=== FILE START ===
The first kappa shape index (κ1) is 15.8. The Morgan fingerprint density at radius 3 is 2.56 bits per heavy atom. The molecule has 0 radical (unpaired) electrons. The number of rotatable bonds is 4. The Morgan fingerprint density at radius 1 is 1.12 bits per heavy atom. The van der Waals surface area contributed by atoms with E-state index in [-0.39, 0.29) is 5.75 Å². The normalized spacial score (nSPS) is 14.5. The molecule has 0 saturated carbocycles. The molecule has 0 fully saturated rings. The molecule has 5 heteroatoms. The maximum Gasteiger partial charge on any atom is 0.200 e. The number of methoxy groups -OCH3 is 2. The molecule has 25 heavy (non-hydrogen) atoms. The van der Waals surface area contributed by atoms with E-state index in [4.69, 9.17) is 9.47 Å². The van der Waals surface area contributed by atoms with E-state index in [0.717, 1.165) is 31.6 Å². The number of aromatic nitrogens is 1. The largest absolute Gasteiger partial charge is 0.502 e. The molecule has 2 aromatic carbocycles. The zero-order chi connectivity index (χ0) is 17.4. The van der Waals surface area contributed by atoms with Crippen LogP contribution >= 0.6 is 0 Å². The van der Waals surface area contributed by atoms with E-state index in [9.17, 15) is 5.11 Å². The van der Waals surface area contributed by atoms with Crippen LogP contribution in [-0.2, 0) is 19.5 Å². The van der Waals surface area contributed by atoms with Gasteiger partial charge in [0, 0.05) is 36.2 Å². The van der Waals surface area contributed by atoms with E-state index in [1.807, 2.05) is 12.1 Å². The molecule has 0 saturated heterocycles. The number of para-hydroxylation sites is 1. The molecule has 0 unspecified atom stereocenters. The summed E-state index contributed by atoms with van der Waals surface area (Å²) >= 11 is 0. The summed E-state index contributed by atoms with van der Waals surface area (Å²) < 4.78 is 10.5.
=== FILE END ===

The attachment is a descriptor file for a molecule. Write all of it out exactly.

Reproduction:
The first kappa shape index (κ1) is 15.8. The Morgan fingerprint density at radius 3 is 2.56 bits per heavy atom. The molecule has 0 radical (unpaired) electrons. The number of rotatable bonds is 4. The Morgan fingerprint density at radius 1 is 1.12 bits per heavy atom. The van der Waals surface area contributed by atoms with E-state index in [-0.39, 0.29) is 5.75 Å². The normalized spacial score (nSPS) is 14.5. The molecule has 0 saturated carbocycles. The molecule has 0 fully saturated rings. The molecule has 5 heteroatoms. The maximum Gasteiger partial charge on any atom is 0.200 e. The number of methoxy groups -OCH3 is 2. The molecule has 25 heavy (non-hydrogen) atoms. The van der Waals surface area contributed by atoms with E-state index in [4.69, 9.17) is 9.47 Å². The van der Waals surface area contributed by atoms with E-state index in [0.717, 1.165) is 31.6 Å². The number of aromatic nitrogens is 1. The largest absolute Gasteiger partial charge is 0.502 e. The molecule has 2 aromatic carbocycles. The zero-order chi connectivity index (χ0) is 17.4. The van der Waals surface area contributed by atoms with Crippen LogP contribution >= 0.6 is 0 Å². The van der Waals surface area contributed by atoms with E-state index in [9.17, 15) is 5.11 Å². The van der Waals surface area contributed by atoms with Crippen LogP contribution in [-0.2, 0) is 19.5 Å². The van der Waals surface area contributed by atoms with Gasteiger partial charge in [0, 0.05) is 36.2 Å². The van der Waals surface area contributed by atoms with E-state index in [1.807, 2.05) is 12.1 Å². The molecule has 0 saturated heterocycles. The number of para-hydroxylation sites is 1. The molecule has 0 unspecified atom stereocenters. The summed E-state index contributed by atoms with van der Waals surface area (Å²) >= 11 is 0. The summed E-state index contributed by atoms with van der Waals surface area (Å²) < 4.78 is 10.5.